We welcome the clear insistence last month by Leaders from the Association of Southeast Asian Nations that South China Sea disputes should be resolved on the basis of international law, including UNCLOS...
Let me briefly raise four other important aspects of the South China Sea issue: (1) the role of Beijing’s state-owned enterprises (SOEs); (2) the negotiations between China and ASEAN over a Code of Conduct; (3) Beijing’s push for “joint development” of Southeast Asian resources; and (4) Beijing’s campaign for a seat on the International Tribunal on the Law of the Sea (ITLOS).
Comment: So sanctions on the SOEs involved in the South China Sea are possible, including against China Construction & Communications Corporation (CCCC) and China National Offshore Oil Corporation, (CNOOC), both named here?
A few years ago, many believed that Beijing’s South China Sea abuses were mostly a local phenomenon, a kind of limited indulgence for a rising power finding its way in the world. Today we know that the Chinese Communist Party’s neo-imperial ways aren’t incidental to its character but are an essential feature of a nationalist and Marxist-Leninist mindset. Beijing wants to dominate its immediate neighborhood – and eventually impose its will and its rules on your neighborhood too, wherever you may be.
“Nothing is off the table ... there is room for that. This is a language the Chinese understand - demonstrative and tangible action,” David Stilwell, the assistant secretary of state for East Asia, told a Washington think tank when asked if sanctions were a possible U.S. response to Chinese actions...
Stilwell said the tougher U.S. position meant “we are no longer going to say we are neutral on these maritime issues.”
“When a (Chinese) drilling rig plants itself in Vietnamese or Malaysian waters, we’re going to be able to make a positive statement,” he said.
But ten years ago we heard tough rhetoric from DC and yet here we are - U.S. takes a tougher tone with China - Washington Post 2010
Faced with a Chinese government increasingly intent on testing U.S. strength and capabilities, the United States unveiled a new policy that rejected China's claims to sovereignty over the whole South China Sea. It rebuffed Chinese demands that the U.S. military end its longtime policy of conducting military exercises in the Yellow Sea. And it is putting new pressure on Beijing not to increase its energy investments in Iran as Western firms leave...
The decision to confront China on the South China Sea dates back several months, after administration officials noticed that the sea -- an international waterway through which more than 50 percent of the world's merchant fleet tonnage passes each year -- had crept into the standard diplomatic pitter-patter about China's "core interests." In March, Assistant Minister of Foreign Affairs Cui Tiankai told two senior U.S. officials that China now views its claims to the 1.3 million-square-mile sea on par with its claims to Tibet and Taiwan, an island that China says belongs to Beijing.
Question: Was there anything realistic and short of outright conflict that the US could have done in the last ten years to prevent Beijing from making so much progress in turning the South China Sea into almost a PRC lake?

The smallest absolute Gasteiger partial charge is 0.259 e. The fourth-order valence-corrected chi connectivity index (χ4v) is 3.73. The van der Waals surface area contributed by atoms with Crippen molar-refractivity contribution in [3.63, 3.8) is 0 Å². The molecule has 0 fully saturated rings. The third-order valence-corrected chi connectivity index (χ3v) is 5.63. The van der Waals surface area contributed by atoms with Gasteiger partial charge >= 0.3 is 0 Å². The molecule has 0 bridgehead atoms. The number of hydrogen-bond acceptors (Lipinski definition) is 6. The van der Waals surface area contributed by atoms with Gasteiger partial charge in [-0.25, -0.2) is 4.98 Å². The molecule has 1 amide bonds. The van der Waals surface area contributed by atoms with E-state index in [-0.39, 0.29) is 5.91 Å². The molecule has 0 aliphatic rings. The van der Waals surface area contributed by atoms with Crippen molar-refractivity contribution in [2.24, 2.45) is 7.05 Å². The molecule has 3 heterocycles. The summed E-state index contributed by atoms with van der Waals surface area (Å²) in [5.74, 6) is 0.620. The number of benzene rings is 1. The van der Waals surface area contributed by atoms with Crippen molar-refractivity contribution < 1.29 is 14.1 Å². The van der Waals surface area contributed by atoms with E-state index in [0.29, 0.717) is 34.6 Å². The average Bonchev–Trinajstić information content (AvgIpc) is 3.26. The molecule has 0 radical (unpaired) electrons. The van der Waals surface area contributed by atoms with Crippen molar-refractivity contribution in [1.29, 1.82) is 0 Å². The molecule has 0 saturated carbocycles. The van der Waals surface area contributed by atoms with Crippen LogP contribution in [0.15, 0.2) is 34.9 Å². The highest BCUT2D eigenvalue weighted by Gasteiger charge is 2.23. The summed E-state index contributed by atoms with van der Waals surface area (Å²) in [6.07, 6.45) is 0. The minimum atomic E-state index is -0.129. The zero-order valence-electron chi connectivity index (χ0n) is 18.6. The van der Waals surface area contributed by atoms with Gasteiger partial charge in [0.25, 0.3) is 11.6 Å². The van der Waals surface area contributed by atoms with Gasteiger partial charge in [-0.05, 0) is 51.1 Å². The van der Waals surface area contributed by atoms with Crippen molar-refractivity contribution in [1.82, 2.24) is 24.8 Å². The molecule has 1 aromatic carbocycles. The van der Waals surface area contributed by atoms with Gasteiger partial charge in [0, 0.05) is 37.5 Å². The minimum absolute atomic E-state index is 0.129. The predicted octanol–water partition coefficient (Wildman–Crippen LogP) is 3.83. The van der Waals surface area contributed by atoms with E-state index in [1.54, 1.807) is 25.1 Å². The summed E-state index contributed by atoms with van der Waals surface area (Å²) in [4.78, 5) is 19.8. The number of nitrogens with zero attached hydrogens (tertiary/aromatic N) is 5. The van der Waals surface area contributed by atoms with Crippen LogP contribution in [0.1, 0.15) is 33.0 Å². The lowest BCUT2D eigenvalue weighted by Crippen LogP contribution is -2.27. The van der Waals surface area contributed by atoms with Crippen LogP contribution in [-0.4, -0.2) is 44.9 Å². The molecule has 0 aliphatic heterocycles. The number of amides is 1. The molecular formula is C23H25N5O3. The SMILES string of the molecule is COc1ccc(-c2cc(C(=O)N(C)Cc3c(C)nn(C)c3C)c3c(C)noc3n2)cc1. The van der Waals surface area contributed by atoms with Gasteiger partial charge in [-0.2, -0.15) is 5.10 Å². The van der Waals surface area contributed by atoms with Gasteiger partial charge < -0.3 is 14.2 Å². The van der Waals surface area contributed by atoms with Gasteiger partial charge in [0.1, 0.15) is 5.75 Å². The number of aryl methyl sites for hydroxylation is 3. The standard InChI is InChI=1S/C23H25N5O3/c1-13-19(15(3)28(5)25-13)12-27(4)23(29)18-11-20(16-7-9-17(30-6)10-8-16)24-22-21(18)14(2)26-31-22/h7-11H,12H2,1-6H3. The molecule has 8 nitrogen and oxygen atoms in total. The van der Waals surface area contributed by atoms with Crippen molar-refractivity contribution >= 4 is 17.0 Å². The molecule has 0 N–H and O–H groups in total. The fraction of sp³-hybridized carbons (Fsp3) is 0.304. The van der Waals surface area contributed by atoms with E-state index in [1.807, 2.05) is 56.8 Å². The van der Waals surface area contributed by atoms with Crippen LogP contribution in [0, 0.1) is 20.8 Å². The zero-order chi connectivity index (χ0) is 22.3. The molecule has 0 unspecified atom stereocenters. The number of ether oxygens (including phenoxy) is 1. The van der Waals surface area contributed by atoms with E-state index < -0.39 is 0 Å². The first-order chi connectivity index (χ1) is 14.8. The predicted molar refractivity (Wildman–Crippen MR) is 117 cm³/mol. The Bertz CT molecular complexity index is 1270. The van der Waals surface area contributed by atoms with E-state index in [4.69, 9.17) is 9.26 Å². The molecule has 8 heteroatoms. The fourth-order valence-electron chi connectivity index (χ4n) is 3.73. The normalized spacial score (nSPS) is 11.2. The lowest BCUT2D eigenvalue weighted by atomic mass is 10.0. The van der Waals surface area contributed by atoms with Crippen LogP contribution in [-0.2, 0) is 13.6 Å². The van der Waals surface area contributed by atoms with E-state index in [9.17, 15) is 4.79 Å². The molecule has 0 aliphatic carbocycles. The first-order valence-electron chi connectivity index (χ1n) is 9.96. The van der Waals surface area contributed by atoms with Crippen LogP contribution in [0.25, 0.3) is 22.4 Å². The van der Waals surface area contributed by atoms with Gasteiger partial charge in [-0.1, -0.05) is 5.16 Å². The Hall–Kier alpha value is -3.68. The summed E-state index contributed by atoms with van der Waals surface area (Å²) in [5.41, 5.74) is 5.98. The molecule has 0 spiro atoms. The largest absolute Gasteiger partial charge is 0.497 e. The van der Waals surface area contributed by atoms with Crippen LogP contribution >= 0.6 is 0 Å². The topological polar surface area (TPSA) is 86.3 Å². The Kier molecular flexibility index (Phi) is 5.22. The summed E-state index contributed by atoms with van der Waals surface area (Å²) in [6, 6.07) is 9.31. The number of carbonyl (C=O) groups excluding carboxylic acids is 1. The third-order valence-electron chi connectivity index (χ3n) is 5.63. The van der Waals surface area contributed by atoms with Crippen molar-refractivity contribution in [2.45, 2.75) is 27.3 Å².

The US, as a country outside the region, wishes nothing but chaos in the South China Sea so that it can gain from the muddied waters. To this end, it goes to great length to stoke trouble and sow discord between China and other regional countries, thwarting and undermining efforts by China and ASEAN countries to maintain peace and stability. The US statement also deliberately warped the Chinese delegate's remarks at the 2010 ASEAN Regional Forum (ARF) Meeting. To get facts straight, what the Chinese delegate said at the meeting was that China always holds that countries, big or small, are all equals; relevant disputes should be resolved peacefully through negotiation and consultation by parties directly concerned based on the merits of the issue. The US will never succeed in driving a wedge among regional countries.
We strongly deplore and firmly oppose the wrong move by the US and urge it to stop stirring up trouble on the South China Sea issue and stop continuing down the wrong path. China will always firmly defend its sovereignty and security, safeguard friendly cooperative relations with regional countries, and uphold peace and stability in the South China Sea.
Wu Xinbo, dean of the Institute of International Studies at Fudan University in Shanghai, said it is clear that the US is instigating the world, especially countries neighboring China, to increase their confrontations with China, and further decouple from China.
The US and Malaysia are not allies, and there is no treaty obligation for the US to protect the country. "It is evident that the US is telling Malaysia that you do not have to be afraid of confronting China. I am supporting you. " Wu told the Global Times on Tuesday, noting that it is an old trick played by the US to fool other nations and turn them into pawns...
Vietnam, which holds the ASEAN rotating presidency and a non-permanent seat in the UN Security Council in 2020, may take new steps to internationalize and expand the South China Sea issue, analysts predicted.